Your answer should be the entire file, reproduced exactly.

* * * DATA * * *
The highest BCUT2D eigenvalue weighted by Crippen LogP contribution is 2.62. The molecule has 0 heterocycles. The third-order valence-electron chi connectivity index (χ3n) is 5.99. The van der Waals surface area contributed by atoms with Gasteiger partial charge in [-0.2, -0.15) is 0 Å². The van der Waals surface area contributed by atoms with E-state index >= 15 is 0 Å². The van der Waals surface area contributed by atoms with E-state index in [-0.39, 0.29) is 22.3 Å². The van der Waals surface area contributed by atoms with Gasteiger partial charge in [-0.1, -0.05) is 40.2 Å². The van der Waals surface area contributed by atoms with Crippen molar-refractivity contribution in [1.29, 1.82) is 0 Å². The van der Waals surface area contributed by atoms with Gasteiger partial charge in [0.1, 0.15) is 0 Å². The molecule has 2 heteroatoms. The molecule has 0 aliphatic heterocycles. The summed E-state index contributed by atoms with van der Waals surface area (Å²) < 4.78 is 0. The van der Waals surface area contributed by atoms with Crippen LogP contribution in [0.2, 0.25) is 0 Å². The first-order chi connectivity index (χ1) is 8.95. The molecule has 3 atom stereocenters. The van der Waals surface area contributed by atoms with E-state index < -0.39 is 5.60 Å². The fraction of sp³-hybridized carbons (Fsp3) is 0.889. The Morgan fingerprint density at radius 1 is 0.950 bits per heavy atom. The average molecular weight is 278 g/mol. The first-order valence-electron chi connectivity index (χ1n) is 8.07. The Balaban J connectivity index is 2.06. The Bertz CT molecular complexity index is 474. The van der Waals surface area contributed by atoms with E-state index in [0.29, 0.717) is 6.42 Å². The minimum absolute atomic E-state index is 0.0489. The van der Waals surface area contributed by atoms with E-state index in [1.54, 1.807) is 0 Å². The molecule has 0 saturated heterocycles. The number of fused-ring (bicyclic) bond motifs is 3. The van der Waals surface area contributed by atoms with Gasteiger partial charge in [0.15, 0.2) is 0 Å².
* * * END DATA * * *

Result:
The highest BCUT2D eigenvalue weighted by Crippen LogP contribution is 2.62. The molecule has 0 heterocycles. The third-order valence-electron chi connectivity index (χ3n) is 5.99. The van der Waals surface area contributed by atoms with Gasteiger partial charge in [-0.2, -0.15) is 0 Å². The van der Waals surface area contributed by atoms with E-state index >= 15 is 0 Å². The van der Waals surface area contributed by atoms with E-state index in [-0.39, 0.29) is 22.3 Å². The van der Waals surface area contributed by atoms with Gasteiger partial charge in [-0.1, -0.05) is 40.2 Å². The van der Waals surface area contributed by atoms with Crippen molar-refractivity contribution in [1.29, 1.82) is 0 Å². The van der Waals surface area contributed by atoms with Gasteiger partial charge in [0.1, 0.15) is 0 Å². The molecule has 2 heteroatoms. The molecule has 0 aliphatic heterocycles. The summed E-state index contributed by atoms with van der Waals surface area (Å²) < 4.78 is 0. The van der Waals surface area contributed by atoms with Crippen LogP contribution in [0.2, 0.25) is 0 Å². The first-order chi connectivity index (χ1) is 8.95. The molecule has 3 atom stereocenters. The van der Waals surface area contributed by atoms with E-state index < -0.39 is 5.60 Å². The fraction of sp³-hybridized carbons (Fsp3) is 0.889. The Morgan fingerprint density at radius 1 is 0.950 bits per heavy atom. The average molecular weight is 278 g/mol. The first-order valence-electron chi connectivity index (χ1n) is 8.07. The Balaban J connectivity index is 2.06. The Bertz CT molecular complexity index is 474. The van der Waals surface area contributed by atoms with E-state index in [0.29, 0.717) is 6.42 Å². The minimum absolute atomic E-state index is 0.0489. The van der Waals surface area contributed by atoms with E-state index in [1.54, 1.807) is 0 Å². The molecule has 0 saturated heterocycles. The number of fused-ring (bicyclic) bond motifs is 3. The van der Waals surface area contributed by atoms with Gasteiger partial charge in [0.15, 0.2) is 0 Å².